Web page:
Monthly Archives: September 2013

Book Review: The Signature of All Things by Elizabeth Gilbert

So, this book has turned out to be quite different from what I was expecting, at least from what I was expecting from Elizabeth Gilbert. Gilbert became famous for her book Eat, Pray and Love, which also inspired a movie starring Julia Roberts. Having watched snippets of the movie, I never really felt like reading the book as the story did not seem to appeal to me. However, this book is quite different from Eat, Pray and Love and The Signature of All Things by Elizabeth Gilbert traverses a different genre altogether. Releasing tomorrow, the book is a delight for readers who are philosophizers at the same time, or just like ‘thinking’ about different things.

soat India

Image Source: Bloomsbury Publishing

The protagonist in this book is Alma Whitaker.  Alma is an independent, intelligent woman. Born into a family whose fortunes were built because of botany, Alma’s curiosity is encouraged as a child. She is let loose in the family estate and her five year self goes about collecting botanical samples and studying whatever she can find. There is no topic on which Alma does not have an opinion. However, she is still not quite free as she rarely ventures out of her home. Later, she remains at home because of a sense of duty towards her father, after the death of her mother.

Alma is a brilliant character. There is no question to which Alma does not want an answer. She spends her time in the most productive manner (although missing out on some of the things that life has to offer) and she is mostly self sufficient. Her entire quest seems to be the pursuit of knowledge. It’s like how she says towards the end of the book “All I ever wanted was to know this world”.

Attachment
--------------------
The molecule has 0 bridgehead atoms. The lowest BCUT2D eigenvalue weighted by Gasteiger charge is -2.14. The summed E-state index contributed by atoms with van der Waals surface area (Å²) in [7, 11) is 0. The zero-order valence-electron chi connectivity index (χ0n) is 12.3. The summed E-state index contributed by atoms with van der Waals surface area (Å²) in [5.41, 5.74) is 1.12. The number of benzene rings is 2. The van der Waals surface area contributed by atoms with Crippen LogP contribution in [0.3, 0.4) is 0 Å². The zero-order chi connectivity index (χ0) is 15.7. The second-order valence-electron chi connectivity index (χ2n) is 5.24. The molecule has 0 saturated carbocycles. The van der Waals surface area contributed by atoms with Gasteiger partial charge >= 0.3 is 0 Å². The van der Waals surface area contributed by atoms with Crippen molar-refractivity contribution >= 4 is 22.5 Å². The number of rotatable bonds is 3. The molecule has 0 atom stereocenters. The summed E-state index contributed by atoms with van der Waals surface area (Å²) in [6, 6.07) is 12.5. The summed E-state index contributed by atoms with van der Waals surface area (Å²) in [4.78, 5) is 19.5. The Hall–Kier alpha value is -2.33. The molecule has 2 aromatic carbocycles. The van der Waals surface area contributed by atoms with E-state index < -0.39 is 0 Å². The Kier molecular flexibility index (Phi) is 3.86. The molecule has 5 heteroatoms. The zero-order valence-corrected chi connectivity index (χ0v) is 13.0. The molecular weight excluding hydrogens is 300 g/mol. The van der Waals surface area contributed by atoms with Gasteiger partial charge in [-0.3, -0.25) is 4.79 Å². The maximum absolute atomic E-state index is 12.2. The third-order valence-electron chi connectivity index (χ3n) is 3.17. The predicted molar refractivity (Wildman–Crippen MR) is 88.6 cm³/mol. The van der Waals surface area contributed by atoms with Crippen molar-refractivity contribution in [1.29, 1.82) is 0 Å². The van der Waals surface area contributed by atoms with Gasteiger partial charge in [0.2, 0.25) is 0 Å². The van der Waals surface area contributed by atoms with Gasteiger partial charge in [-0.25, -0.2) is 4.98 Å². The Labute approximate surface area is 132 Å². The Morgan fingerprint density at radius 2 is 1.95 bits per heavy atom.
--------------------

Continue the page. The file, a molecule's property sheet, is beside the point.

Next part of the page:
When it comes to the book, it revolves around some theories. One of them is the theory of the German mystic Brohme as illustrated in his book ‘The Signature of all Things’. His theory states that God created everything in nature, leaving behind his trace on everything, to show mankind how it can be used. That is why plants resemble some parts of the human body and how they are beneficial for the human body is indicated by the same.

Another theory is the theory of Natural Selection (yeah, the Charles Darwin one) wherein there are strong creatures and there are weak creatures. The fittest survive and hence, everything has to adapt to stay alive.

The author pits the two theories together, both of them belonging to opposite schools of thought and serves a philosophical treatise on nature, mankind and the pursuit of knowledge. Yet, Alma is not satisfied with both explanations. The book neither attempts to answer a specific question nor take a stand. But what it does is offer possibilities, of how the logical and the illogical can both co-exist. Sometimes, there are just no explanations offered by nature and we are free to derive our own reason (or lack of it). But what is important is the pursuit of knowledge and the happiness that its pursuit can give to a person.